Naturally, scubation was such a vital function for social well-being that it could not be left to the whims of private enterprise; so the government owned, operated, and regulated virtually the entire scubation enterprise. And all this was accepted as normal and reasonable by a general public that could neither remember nor imagine that air could be supplied any other way, and that simply took it for granted that breathing and scubation were just different words for the same thing.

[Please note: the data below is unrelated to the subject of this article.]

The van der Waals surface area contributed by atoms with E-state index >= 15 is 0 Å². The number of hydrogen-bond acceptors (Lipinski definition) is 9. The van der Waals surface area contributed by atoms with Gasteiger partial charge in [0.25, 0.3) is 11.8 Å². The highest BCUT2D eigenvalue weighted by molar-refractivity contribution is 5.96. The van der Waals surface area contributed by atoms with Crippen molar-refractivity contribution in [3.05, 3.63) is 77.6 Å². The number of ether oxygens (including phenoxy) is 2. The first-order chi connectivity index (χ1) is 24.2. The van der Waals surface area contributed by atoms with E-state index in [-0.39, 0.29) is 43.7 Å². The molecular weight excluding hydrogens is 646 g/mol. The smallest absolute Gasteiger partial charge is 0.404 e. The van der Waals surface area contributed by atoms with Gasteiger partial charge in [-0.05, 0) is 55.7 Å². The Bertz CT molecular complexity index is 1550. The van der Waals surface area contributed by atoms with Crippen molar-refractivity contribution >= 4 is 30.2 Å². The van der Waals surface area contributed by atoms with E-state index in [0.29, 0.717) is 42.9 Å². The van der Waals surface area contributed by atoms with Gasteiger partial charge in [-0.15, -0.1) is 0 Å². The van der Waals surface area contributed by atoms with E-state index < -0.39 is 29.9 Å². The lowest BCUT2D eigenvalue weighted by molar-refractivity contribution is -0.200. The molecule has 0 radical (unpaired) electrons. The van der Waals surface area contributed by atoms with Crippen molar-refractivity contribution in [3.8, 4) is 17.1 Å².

Then, somewhere along the line in this undersea society's march of technological progress, scientists and engineers came up with a wondrous invention they might have called a balloon or dirigible or even "airship"--a vessel filled with gas cells that allowed it to rise upward to explore the higher reaches of their liquid world. In due course, these explorations led to a revolutionary breakthrough: The scientists discovered an altitude at which the atmosphere suddenly was transformed from all water to all air. Moreover, the earth in many places rose above this boundary, providing islands and continents where people could go work and live free of the encumbrance of gas tanks and hoses and face masks.